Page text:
Wednesday, 3 June 2015

Yellow bittern at East Khawr

Work is still very busy so midweek birding is at a premium. On Monday night, I snatched an hour to go round to East Khawr (Khawr Dahariz) which is close to me.

The highlight was an adult yellow bittern which remained fully exposed for a minute or so.

yellow bittern 1

A few minutes earlier I had seen a little bittern fly over the khawr. It appears both breed there.

yellow bittern 2

Elsewhere in the Khawr at the sandbar, I came across two black-tailed godwit along with the expected and local black-winged stilt.

black-tailed godwit 1

Both birds were in non-breeding plumage.

black-tailed godwit 2

There are very few migrant waders around at this time of year but they are especially worth looking at as the proportion that are rarities is often higher.

African sacred ibis

Mentioning rarities, an African sacred ibis was present which was associating with the flamingo.

One was present here from April 2014 until March 2015 then it or another started appearing ar Khawr Rori. I think it is likely the same bird and it seems now to be alternating between the two sites.

three greenshank

The only other migrant waders seen were three greenshank.

African silverbill

None water birds can also be seen at East Khawr though there are no really special breeders as far as I can tell. African silverbill is showing signs of breeding at the moment. The bird above has nesting material.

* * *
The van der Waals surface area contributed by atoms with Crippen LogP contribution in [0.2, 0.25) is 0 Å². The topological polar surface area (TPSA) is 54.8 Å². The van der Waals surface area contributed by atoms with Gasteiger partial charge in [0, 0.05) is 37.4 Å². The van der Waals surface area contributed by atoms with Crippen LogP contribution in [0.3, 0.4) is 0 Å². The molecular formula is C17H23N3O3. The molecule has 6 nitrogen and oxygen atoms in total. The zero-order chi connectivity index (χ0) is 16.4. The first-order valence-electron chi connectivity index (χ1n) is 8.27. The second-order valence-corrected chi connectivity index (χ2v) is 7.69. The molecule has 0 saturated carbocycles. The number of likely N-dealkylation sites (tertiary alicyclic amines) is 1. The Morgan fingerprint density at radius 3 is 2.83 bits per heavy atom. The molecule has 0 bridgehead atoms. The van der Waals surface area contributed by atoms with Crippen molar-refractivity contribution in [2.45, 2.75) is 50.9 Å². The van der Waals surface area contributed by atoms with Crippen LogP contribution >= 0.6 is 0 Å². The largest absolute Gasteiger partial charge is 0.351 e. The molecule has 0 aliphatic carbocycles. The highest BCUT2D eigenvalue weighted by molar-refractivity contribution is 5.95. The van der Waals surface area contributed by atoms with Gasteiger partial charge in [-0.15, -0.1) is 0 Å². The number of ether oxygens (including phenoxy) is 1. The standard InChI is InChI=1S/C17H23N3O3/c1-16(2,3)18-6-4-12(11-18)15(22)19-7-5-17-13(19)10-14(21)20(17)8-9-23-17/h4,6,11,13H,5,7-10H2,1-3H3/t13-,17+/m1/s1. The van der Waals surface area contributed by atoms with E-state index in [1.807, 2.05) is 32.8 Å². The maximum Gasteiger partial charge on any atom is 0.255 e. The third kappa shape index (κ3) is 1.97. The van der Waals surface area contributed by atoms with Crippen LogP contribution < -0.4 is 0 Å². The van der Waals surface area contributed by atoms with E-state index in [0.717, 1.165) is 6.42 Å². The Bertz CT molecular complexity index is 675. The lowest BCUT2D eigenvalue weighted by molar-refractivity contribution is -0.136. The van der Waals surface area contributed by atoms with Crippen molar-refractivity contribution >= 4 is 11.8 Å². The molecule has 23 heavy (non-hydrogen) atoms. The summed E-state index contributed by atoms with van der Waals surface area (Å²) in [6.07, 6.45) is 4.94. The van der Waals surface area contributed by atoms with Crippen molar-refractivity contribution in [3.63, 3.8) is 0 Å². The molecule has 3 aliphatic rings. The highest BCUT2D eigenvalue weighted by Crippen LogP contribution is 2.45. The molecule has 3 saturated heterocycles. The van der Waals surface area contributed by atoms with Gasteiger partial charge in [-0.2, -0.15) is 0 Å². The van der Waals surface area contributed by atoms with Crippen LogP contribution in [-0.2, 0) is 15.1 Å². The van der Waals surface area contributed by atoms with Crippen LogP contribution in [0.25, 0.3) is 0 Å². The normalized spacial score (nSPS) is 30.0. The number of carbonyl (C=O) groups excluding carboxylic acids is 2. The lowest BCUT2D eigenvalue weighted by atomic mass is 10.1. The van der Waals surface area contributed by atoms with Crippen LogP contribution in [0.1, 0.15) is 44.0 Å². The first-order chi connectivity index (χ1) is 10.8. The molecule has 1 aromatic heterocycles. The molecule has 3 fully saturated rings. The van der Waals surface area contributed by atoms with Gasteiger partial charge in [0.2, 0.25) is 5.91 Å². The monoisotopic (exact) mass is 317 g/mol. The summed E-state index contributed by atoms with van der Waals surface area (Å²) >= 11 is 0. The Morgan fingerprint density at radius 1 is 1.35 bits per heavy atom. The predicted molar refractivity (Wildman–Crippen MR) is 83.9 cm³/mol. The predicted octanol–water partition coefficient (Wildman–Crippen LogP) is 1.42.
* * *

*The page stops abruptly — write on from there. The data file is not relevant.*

white spectacled bulbul

White spectacled bulbul is readily observed.

graceful prinia

In some ways it is quite surprising that no type of reed warbler breeds here. The niche is filled by graceful prinia whose nests can be seen often gangling quite close to the water's edge. There are many of the birds about at the moment so I assume breeding is finished and numbers swollen by first year birds.


When I arrived in Salalah in early September last year, there were no flamingo. They started appearing weeks later. Yet some are still here now so I assume they will move on soon.

On the floating vegetation and often exposed right in the middle of the khawr were many adult and young moorhen.

Abyssinian white eye

On the west side of the khawr is a very narrow strip of mangroves whereas the middle and east side is reeds. The last birds I saw at dusk as I left were a pair of Abyssinian white eye.

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